Activity Categories Projects
Dec 12

2015 New Year’s Tuition Drive

2015 New Year’s Tuition Drive Progress : $1000 of $1000

The Tumaini Children’s Project works to provide opportunity to a group of orphans in Kisumu Kenya who otherwise would not have access to education. Due to the generosity of donors and sponsors, our children spend their days in a classroom, in a safe environment, rather than on the streets.

In January 2015, we are excited to provide further opportunity to a group of students who will register for high school and launch their secondary education. With this in mind, we are launching the second phase of our holiday drive: school fees for our new high school students!

The costs associated with a high school education are significantly higher and so we are actively raising funds to cover the school fees of two promising students: Elizabeth Kemintho and Kevin Omondi. We also encourage you to consider sponsorship, which will secure their seat in the classroom from term to term (which would amount to a commitment of $125/month). Click here for more information about the Child Sponsorship program.

These two students (L to R: Kevin Omondi, Elizabeth Kemintho) will be entering high school in January 2015. This is a rare opportunity for any child in Kenya and almost unheard of for an orphan/ vulnerable child. Please help us make sure they can go on to high school by sponsoring their school fees or making a donation to our Tuition Drive. Finishing high school would be an amazing achievement and would help break the cycle of poverty.

We are aiming to raise $1,000 for Kevin and Elizabeth (Note: Four students will begin high school in January, two of which already benefit from the generosity of TCP direct sponsorship). These funds will be directed to their school fees and boarding costs.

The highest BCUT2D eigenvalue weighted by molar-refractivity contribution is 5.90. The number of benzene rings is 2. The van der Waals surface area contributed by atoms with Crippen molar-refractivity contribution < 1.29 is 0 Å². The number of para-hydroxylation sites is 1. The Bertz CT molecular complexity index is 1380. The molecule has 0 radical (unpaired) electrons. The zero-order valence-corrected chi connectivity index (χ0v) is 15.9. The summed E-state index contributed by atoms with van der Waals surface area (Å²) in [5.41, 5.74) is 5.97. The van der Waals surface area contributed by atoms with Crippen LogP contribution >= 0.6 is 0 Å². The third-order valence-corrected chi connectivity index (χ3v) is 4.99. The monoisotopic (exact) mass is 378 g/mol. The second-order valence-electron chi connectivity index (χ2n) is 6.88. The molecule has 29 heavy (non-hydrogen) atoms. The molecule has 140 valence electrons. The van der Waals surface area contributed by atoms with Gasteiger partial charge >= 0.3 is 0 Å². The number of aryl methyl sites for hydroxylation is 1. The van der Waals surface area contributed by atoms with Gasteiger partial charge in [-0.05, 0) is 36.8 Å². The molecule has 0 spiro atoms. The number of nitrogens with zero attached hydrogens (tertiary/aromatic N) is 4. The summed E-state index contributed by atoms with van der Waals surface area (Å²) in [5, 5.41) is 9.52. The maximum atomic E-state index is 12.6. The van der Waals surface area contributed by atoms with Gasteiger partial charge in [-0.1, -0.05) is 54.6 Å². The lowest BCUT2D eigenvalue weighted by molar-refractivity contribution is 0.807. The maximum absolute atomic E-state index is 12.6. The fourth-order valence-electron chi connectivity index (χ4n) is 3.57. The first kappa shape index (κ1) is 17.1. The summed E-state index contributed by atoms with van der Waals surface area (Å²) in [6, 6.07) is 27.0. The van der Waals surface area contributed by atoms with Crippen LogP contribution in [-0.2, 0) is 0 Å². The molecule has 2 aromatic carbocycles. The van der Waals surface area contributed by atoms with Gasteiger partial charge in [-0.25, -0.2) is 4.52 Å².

These students have worked hard to qualify in the entrance exams. Let’s enable them to bring their efforts to fruition.

The Tumaini Childrenʼs Project (TCP) is an international youth-focused, registered Canadian charity (registration #888977790RR0001) that provides hope and opportunity to orphaned Kenyan children affected by HIV/AIDS by caring for them, educating them and implementing sustainable development projects.

Dec 1

2014 TCP Holiday Drive: Kentank for Vision School

TCP 2014 Holiday Drive Progress : $600 of $600

Thank you to everyone who made a donation and helped us reach our goal of $600 in less than a week! We’re incredible grateful for your generosity.

We have kicked off our New Year’s Tuition Drive to help raise funds for our kids who’ll be entering high school in January. Tuition for high school is much more expensive than elementary school, so our two students will need addition assistance to help pay for their secondary school education in the new year.

Click the button below to make a general donation and your contribution will be applied to our students’ 2015 high school fees.

*Note: You will be directed to . Donations over $20 will receive a charitable tax receipt.

The Tumaini Children’s Project (TCP) develops programs that directly help Kenyan children expand their intellectual horizons, and give them the chance to positively contribute to Kenyan society. Our programs are focussed on education – the main building block to a sustainable life – but children also need access to water, the hub of life.

For our 2014 Holiday Drive we have one goal: to solicit donations to purchase a Kentank for the Vision School in Kisumu, Kenya. The school in Kisumu harvests rain from the roofs of their buildings to provide students with clean access to water. To equip the needs of students so that they can continue to be productive, a second water tank is required.

Water tank installation

Kentanks (made of made of food grade polyethylene) are inexpensive, virtually maintenance-free, easy to install (on a base made from brick, stone or block walling filled with soil and sieved sand) and have a lifespan of 30 years. (Photo by Flickr user Matt Berlin)

All proceeds from our 2014 Holiday Drive will go towards purchasing a large plastic Kentank and water treatment unit. $600 in donations have been given by Kenyan parents and now it is our turn to raise another $600.

The Tumaini Childrenʼs Project (TCP) is an international youth-focused, registered Canadian charity (registration #888977790RR0001) that provides hope and opportunity to orphaned Kenyan children affected by HIV/AIDS by caring for them, educating them and implementing sustainable development projects.

May 28

Community E-Learning Centre and Library